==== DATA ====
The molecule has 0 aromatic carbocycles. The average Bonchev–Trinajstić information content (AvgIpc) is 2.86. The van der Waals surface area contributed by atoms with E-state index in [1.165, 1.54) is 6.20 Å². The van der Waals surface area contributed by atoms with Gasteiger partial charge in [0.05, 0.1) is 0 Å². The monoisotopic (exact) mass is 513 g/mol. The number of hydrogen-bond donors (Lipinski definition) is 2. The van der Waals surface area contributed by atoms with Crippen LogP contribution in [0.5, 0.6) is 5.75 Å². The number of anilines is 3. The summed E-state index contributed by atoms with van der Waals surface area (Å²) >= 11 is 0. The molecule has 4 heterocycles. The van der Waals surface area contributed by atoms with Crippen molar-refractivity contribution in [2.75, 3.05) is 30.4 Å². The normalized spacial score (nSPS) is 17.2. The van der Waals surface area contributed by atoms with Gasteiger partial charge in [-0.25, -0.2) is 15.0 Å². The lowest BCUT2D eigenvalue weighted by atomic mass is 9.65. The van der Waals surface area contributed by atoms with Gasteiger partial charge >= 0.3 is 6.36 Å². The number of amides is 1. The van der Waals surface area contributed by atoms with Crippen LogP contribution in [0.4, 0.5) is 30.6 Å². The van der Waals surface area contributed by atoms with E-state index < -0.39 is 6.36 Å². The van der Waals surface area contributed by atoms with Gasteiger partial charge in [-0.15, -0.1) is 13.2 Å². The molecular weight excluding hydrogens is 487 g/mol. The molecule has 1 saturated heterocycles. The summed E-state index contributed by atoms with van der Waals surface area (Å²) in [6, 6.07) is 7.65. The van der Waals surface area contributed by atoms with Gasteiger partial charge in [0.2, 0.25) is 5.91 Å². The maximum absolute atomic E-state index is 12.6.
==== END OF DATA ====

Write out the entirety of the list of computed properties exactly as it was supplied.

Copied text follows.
The molecule has 0 aromatic carbocycles. The average Bonchev–Trinajstić information content (AvgIpc) is 2.86. The van der Waals surface area contributed by atoms with E-state index in [1.165, 1.54) is 6.20 Å². The van der Waals surface area contributed by atoms with Gasteiger partial charge in [0.05, 0.1) is 0 Å². The monoisotopic (exact) mass is 513 g/mol. The number of hydrogen-bond donors (Lipinski definition) is 2. The van der Waals surface area contributed by atoms with Crippen LogP contribution in [0.5, 0.6) is 5.75 Å². The number of anilines is 3. The summed E-state index contributed by atoms with van der Waals surface area (Å²) >= 11 is 0. The molecule has 4 heterocycles. The van der Waals surface area contributed by atoms with Crippen molar-refractivity contribution in [2.75, 3.05) is 30.4 Å². The normalized spacial score (nSPS) is 17.2. The van der Waals surface area contributed by atoms with Gasteiger partial charge in [-0.25, -0.2) is 15.0 Å². The lowest BCUT2D eigenvalue weighted by atomic mass is 9.65. The van der Waals surface area contributed by atoms with Gasteiger partial charge >= 0.3 is 6.36 Å². The number of amides is 1. The van der Waals surface area contributed by atoms with Crippen LogP contribution in [0.4, 0.5) is 30.6 Å². The van der Waals surface area contributed by atoms with E-state index < -0.39 is 6.36 Å². The van der Waals surface area contributed by atoms with Gasteiger partial charge in [-0.15, -0.1) is 13.2 Å². The molecular weight excluding hydrogens is 487 g/mol. The molecule has 1 saturated heterocycles. The summed E-state index contributed by atoms with van der Waals surface area (Å²) in [6, 6.07) is 7.65. The van der Waals surface area contributed by atoms with Gasteiger partial charge in [0.2, 0.25) is 5.91 Å². The maximum absolute atomic E-state index is 12.6.